of marrying, which he buried as a profound secret in his own bosom, he
wished to accustom himself to the manners and customs of his own
country, so as to enable him to enter upon public life. He was fond of
the country in England, and entered with zeal upon the pleasures of
the chace. He liked the life led at the seats of the great, and
endeavoured to do his part in amusing those around him.

Yet he did not feel one of them. Above all, he did not feel within him
the charm of life, the glad spirit that looks on each returning day as
a blessing; and which, gilding every common object with its own
brightness, requires no lustre unborrowed from itself. All things
palled upon Lodore. The light laughter and gentle voices of women were
vacant of attraction; his sympathy was not excited by the discussions
or pursuits of men. After striving for a whole year to awaken in
himself an interest for some one person or thing, and finding all to
be "vanity,"--towards the close of a season in town, of extreme
brilliancy and variety to common eyes--of dulness and sameness to his
morbid sense, he suddenly withdrew himself from the haunts of men, and
plunging into solitude, tried to renovate his soul by self-communings,
and an intercourse with silent, but most eloquent, Nature.

Youth wasted; affections sown on sand, barren of return; wealth and
station flung as weeds upon the rocks; a name, whose "gold" was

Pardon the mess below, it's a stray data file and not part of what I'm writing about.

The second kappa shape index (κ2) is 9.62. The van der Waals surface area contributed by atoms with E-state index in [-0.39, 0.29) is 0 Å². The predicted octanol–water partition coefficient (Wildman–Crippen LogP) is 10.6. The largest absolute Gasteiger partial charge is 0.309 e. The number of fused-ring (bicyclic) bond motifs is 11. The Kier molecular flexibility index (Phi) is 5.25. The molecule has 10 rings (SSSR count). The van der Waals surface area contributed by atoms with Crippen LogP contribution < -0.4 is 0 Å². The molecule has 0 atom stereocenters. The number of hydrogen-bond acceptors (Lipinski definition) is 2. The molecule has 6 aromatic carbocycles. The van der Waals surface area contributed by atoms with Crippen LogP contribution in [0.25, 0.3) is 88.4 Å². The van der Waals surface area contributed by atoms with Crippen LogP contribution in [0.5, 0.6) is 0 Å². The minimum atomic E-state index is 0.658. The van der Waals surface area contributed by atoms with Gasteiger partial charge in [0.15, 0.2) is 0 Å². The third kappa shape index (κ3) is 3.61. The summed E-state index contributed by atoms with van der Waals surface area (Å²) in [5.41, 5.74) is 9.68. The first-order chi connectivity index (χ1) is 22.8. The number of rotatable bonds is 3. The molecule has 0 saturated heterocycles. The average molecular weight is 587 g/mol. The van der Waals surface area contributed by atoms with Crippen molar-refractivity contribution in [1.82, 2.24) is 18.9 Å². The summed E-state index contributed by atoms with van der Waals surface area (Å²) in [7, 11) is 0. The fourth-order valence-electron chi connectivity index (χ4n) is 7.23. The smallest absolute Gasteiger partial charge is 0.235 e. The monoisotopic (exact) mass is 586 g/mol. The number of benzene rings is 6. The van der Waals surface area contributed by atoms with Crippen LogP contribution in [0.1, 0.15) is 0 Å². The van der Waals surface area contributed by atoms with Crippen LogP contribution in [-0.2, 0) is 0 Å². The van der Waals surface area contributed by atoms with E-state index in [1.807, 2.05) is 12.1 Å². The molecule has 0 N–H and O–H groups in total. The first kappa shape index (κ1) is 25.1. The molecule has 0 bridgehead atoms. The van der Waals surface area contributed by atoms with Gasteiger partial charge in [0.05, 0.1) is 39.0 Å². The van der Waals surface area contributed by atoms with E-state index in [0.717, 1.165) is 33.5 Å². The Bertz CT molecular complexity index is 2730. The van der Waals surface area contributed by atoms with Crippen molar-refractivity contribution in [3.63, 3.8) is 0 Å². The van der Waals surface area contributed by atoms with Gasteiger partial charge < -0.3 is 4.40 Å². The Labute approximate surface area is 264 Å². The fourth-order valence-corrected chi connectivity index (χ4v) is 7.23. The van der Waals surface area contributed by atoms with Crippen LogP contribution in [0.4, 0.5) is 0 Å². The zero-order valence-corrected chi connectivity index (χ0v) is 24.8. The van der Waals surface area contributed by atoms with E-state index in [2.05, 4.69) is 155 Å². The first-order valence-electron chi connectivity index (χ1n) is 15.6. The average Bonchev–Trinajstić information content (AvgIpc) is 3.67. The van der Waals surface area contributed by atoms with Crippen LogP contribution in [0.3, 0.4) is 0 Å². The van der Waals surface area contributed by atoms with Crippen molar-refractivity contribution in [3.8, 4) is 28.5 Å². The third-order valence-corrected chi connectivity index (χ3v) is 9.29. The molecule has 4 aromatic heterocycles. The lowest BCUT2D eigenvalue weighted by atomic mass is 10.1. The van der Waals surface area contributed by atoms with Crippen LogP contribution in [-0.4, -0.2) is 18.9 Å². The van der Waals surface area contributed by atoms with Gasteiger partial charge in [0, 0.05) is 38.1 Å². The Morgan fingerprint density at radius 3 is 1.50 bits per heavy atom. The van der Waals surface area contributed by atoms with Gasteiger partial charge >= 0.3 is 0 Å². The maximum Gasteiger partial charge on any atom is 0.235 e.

"o'erdusted" by the inertness of its wearer;--such were the
retrospections that haunted his troubled mind. He envied the
ploughboy, who whistled as he went; and the laborious cottager, who
each Saturday bestowed upon his family the hard-won and scanty
earnings of the week. He pined for an aim in life--a bourne--a
necessity, to give zest to his palled appetite, and excitement to his
satiated soul. It seemed to him that he could hail poverty and care as
blessings; and that the dearest gifts of fortune--youth, health, rank,
and riches--were disguised curses. All these he possessed, and
despised. Gnawing discontent; energy, rebuked and tamed into mere
disquietude, for want of a proper object, preyed upon his soul. Where
could a remedy be found? No "green spot" of delight soothed his
memory; no cheering prospect appeared in view; all was arid, gloomy,
unsunned upon.

He had wandered into Wales. He was charmed with the scenery and